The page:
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Portal:VPN/YaST VPN Module

tagline: From openSUSE

Introduction

The YaST VPN module creates VPN gateways and clients based on IPSec. Currently the modules supports setting up the following gateway scenarios:

  • Provide network access to Linux clients authenticated via pre-shared key or certificate.
  • Provide network access to Windows 7, 8, 10, and Blackberry clients authenticated via a combination of certificate and username/password.
  • Provide network access to Android, iOS, and MacOS clients authenticated via a combination of pre-shared key and username/password.

For a VPN client, the module supports the following scenarios:

  • Prove client identity with a pre-shared key to connect to a VPN gateway.
  • Prove client identity with a certificate to connect to a VPN gateway.

Setup of the scenarios will be described in detail below.

Scenarios

Common setup for gateways

If your VPN scenario involves setting up a VPN gateway that offers access to outside the VPN subnet (such as a gateway that provides Internet access), please remember to visit YaST Network Settings module, and set "Enable IPv4 Forwarding" and/or "Enable IPv6 Forwarding" for the involved network adapters.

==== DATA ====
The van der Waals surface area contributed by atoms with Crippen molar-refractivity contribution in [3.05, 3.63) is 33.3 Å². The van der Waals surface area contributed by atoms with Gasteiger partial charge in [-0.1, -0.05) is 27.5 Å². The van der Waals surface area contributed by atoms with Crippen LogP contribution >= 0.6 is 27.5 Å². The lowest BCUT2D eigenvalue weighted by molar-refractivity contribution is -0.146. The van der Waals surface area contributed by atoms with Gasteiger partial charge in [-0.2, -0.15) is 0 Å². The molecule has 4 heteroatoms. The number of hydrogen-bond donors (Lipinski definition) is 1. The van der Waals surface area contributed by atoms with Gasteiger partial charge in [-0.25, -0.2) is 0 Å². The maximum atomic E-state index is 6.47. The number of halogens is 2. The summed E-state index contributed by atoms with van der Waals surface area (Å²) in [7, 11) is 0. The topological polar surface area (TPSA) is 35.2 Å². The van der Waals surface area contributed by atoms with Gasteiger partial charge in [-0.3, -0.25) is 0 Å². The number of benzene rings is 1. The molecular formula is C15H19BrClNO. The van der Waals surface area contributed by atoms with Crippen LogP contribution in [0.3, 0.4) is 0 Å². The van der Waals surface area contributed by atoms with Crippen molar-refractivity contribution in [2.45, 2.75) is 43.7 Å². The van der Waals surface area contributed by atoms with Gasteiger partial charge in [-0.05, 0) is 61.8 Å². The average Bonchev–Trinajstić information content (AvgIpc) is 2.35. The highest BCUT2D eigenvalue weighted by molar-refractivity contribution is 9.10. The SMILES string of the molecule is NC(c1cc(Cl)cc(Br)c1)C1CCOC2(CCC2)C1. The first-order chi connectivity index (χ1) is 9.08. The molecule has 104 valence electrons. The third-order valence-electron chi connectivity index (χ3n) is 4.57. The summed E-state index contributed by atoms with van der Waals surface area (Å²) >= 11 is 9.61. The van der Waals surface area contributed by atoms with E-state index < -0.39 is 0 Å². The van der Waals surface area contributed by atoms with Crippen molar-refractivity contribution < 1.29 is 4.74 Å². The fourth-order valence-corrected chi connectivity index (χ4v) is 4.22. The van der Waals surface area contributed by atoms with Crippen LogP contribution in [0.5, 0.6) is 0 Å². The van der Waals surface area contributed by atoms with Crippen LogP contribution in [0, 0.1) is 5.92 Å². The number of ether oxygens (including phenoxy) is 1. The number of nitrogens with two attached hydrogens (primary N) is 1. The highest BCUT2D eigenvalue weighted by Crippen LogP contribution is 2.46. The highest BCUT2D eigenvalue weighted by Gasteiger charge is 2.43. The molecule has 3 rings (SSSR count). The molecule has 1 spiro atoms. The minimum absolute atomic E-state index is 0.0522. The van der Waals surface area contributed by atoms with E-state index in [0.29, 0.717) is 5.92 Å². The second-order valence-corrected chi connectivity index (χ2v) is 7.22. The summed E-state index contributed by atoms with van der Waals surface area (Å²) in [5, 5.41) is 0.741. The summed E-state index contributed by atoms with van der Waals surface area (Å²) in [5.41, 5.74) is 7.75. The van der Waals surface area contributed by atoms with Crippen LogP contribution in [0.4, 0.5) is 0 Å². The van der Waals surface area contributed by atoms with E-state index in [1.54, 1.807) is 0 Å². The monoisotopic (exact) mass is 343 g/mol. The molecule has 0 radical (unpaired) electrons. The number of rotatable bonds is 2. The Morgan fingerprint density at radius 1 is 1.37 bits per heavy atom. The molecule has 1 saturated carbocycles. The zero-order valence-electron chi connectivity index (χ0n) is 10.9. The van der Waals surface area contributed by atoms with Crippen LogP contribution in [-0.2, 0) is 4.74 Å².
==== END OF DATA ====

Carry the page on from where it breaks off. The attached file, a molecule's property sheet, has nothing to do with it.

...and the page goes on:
Secure site-to-site communication

Site-to-site VPNs are suitable for connecting two or more Linux computers in one virtual private network. You may choose between using a pre-shared-key (aka. password) or a PEM-encoded certificate to secure the connection. Please note that a certificate provides way stronger encryption than a pre-shared-key.

The screenshots illustrate the setup procedure:

VPN-Site2SiteServerPSK.png

Create gateway (server)

Click "New VPN" and enter a name for the server. Choose "Gateway (Server)" in Type, and choose scenario "Secure communication with a pre-shared key" or "Secure communication with a certificate".

Click "Edit Credentials" to enter pre-shared key (password) or certificate.

If you decide to use a certificate, please make sure that the certificate and key are separated, and encoded in PEM format.

Next, choose the network access allowed to the VPN clients. If you wish to offer Internet access and access to all server's private networks to the VPN clients, choose "All IPv4 networks". Or you may provide limited private networks access to VPN clients by manually entering CIDR.

Please note that one gateway connection cannot serve both IPv4 and IPv6 at the same time.